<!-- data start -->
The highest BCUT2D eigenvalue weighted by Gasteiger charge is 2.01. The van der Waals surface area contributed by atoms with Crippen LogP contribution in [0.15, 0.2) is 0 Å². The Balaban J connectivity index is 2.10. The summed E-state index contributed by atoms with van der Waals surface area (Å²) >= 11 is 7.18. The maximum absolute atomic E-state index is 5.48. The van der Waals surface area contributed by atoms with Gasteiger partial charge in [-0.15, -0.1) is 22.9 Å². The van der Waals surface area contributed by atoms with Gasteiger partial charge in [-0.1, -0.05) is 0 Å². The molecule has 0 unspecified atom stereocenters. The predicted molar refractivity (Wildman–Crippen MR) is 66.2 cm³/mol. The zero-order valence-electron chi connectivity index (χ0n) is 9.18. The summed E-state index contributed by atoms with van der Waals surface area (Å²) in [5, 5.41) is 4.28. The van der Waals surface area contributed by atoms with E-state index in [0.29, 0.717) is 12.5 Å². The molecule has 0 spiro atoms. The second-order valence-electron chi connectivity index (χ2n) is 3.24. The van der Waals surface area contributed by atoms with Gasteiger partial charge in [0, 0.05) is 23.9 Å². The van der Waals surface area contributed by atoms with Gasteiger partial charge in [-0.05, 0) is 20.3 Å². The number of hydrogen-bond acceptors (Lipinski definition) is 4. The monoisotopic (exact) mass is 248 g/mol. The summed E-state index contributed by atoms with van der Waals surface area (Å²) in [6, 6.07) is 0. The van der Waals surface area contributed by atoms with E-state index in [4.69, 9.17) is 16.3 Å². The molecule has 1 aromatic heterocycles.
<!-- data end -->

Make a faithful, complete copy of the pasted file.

The highest BCUT2D eigenvalue weighted by Gasteiger charge is 2.01. The van der Waals surface area contributed by atoms with Crippen LogP contribution in [0.15, 0.2) is 0 Å². The Balaban J connectivity index is 2.10. The summed E-state index contributed by atoms with van der Waals surface area (Å²) >= 11 is 7.18. The maximum absolute atomic E-state index is 5.48. The van der Waals surface area contributed by atoms with Gasteiger partial charge in [-0.15, -0.1) is 22.9 Å². The van der Waals surface area contributed by atoms with Gasteiger partial charge in [-0.1, -0.05) is 0 Å². The molecule has 0 unspecified atom stereocenters. The predicted molar refractivity (Wildman–Crippen MR) is 66.2 cm³/mol. The zero-order valence-electron chi connectivity index (χ0n) is 9.18. The summed E-state index contributed by atoms with van der Waals surface area (Å²) in [5, 5.41) is 4.28. The van der Waals surface area contributed by atoms with E-state index in [0.29, 0.717) is 12.5 Å². The molecule has 0 spiro atoms. The second-order valence-electron chi connectivity index (χ2n) is 3.24. The van der Waals surface area contributed by atoms with Gasteiger partial charge in [0, 0.05) is 23.9 Å². The van der Waals surface area contributed by atoms with Gasteiger partial charge in [-0.05, 0) is 20.3 Å². The number of hydrogen-bond acceptors (Lipinski definition) is 4. The monoisotopic (exact) mass is 248 g/mol. The summed E-state index contributed by atoms with van der Waals surface area (Å²) in [6, 6.07) is 0. The van der Waals surface area contributed by atoms with E-state index in [4.69, 9.17) is 16.3 Å². The molecule has 1 aromatic heterocycles.